European Football

Emery and PSG need time to compete with peers

Photo: Aleksandr Osipov CC BY-SA 2.0

JUVENTUS’ 3-0 win against Barcelona underlined the catastrophe that was Paris St. Germain’s 6-1 defeat in the Nou Camp. It may also have hastened the exit of PSG’s manager Unai Emery, whose team threw away an astonishing lead in the round of 16.

Such a result in Turin was not expected, as Barca’s recovery against PSG hinted that the 4-0 defeat in the Parc des Princes was a blip rather than a watershed moment in European football. But Juve’s fine performance and a three-goal lead rekindled the view that Barca are not the force they were and that PSG really did waste a golden opportunity to further their own cause.

Juve’s defence, the rock on which their recent dominance in Serie A has been built, is substantially better equipped to handle a Messi-Neymar-Saurez response, but PSG’s owners must be seething about the way their club capitulated.

Already there are rumours that Emery is bound for Roma, perhaps a sign that the Spaniard has seen the writing on the wall in Paris.

With the greatest respect to Roma, if Emery does seek refuge in the “eternal city”, it will undoubtedly prompt an early obituary to his career as a rising star. He moved from Sevilla to PSG as one of the bright young things of European football. After one year in Paris, he will be deemed a failure and unable to join the elite band of coaches that find themselves constantly in demand from the bulge bracket. This is a shame, but it may not necessarily be the end for Emery’s career trajectory.

PSG are anxious to stake their claim as a top club and each year, they fall just short. Although it is easy to point to the coach and replace him, the overall standard of the French Ligue 1 does not prepare them well for competing with the top clubs. Only this season are there signs that PSG are being seriously challenged, with Monaco still fending them off and actually France’s representative in the last eight of the UEFA Champions League.

Rumblings indicate that all may not well behind the scenes at PSG, with the positions of both sporting director Oliver Letang and director of football Patrick Kluivert being questioned. Is there something of an implosion in progress?

Emery is the third coach PSG have hired since the “project” with Qatar Sports got underway. Carlo Ancelotti and Laurent Blanc were both successful, but the club’s “holy grail” is the UEFA Champions League and you sense that patience is diminishing. Emery, who enjoyed significant European success with Sevilla (three successive Europa League wins), signed a two-year contract in June 2016. Despite having a better win rate than any previous PSG manager, he may find himself released halfway through that contract.

The modern day football club owner does not have the attention span to wait for success. PSG enjoyed multiple title wins because they had far more money than anyone else and they were fortunate to have an outstanding talent in Zlatan Ibrahimovic in their ranks to fire them to the title each year. His departure has certainly affected PSG, although Edinson Cavani has scored plenty of goals in 2016-17, but they have mislaid something – without their talismanic striker, they are not the same. They also lost Blanc, the most successful manager in the club’s history.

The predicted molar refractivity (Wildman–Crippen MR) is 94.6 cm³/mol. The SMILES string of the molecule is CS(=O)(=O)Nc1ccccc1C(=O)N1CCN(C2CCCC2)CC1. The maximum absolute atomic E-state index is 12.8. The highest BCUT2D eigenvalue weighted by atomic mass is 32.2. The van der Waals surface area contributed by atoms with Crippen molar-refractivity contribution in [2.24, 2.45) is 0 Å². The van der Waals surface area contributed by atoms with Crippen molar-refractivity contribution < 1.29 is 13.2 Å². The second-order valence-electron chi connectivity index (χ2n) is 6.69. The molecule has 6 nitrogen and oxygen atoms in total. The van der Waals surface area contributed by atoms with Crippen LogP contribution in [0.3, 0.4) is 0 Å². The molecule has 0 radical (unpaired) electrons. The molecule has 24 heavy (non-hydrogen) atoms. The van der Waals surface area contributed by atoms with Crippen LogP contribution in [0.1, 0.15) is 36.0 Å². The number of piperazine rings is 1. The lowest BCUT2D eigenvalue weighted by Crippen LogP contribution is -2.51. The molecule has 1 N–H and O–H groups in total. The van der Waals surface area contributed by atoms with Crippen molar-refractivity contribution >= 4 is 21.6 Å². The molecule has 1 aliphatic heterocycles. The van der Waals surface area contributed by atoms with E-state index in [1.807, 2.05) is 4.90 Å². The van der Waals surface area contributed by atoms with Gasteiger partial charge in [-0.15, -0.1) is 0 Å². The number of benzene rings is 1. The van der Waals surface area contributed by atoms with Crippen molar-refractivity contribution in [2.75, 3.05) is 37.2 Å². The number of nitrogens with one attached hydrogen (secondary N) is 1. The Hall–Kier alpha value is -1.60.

Emery was undoubtedly expected to keep the Ligue 1 title intact and also to mount a Champions League challenge. The fact that he had managed Sevilla in a league forever dominated by two – and at best, three –  clubs indicated to some that he knew how to deal with Real and Barca, clubs he would have to overcome to pursue PSG’s continental ambitions. But all club owners, impatient for success, always overlook that success has to be earned against similarly ambitious clubs – and in Europe, this means, Barca, Real, Bayern and others. PSG have been among Europe’s top spenders but they are no closer to winning the Champions League. Furthermore, they choked on the big stage, which can be attributed to a lack of experience – and Emery, despite enjoying success in the Europa, does not yet have that. Both he and PSG need to make the breakthrough in order to be better equipped to handle the crucial end of the Champions League campaign year-in, year-out.

Transfer expenditure among the big guns (EUR m)

  2016-17 2015-16
Manchester United 180 122
Juventus 160 80
Chelsea 140 78
PSG 136 105
Manchester City 135 180
Barcelona 125 55
Bayern 73 81
Real Madrid 30 75

They won’t get it by making knee-jerk managerial decisions, shunting out a promising manager when they are left red-faced after a major setback. PSG are among the top clubs in Europe, but they do not have the best players, best manager, or the leading franchise – just yet. For a French club to be among Europe’s top bracket is no mean feat, not since the golden days of St. Etienne and Marseille’s European Cup win have the French been able to compete in club football.

The vast sums of money have made PSG competitive, but they are now rubbing shoulders with clubs that have been accustomed to success for decades with the money to match. These clubs are not going away, and neither are the privileges they have accumulated over the years. Club owners have to appreciate that you can create a “contender” by pumping cash into the coffers, but you are not eliminating the opposition who are also striving for the top.

PSG need to be realistic about where they stand in the football heirarchy and give Emery the chance to build on year one. He may not win Ligue 1 this season, but there’s not a lot wrong with the current line-up that some stern defending won’t cure. They will undoubtedly spend in the summer and by the start of 2017-18, it really will be Emery’s side that takes the field.

 

 

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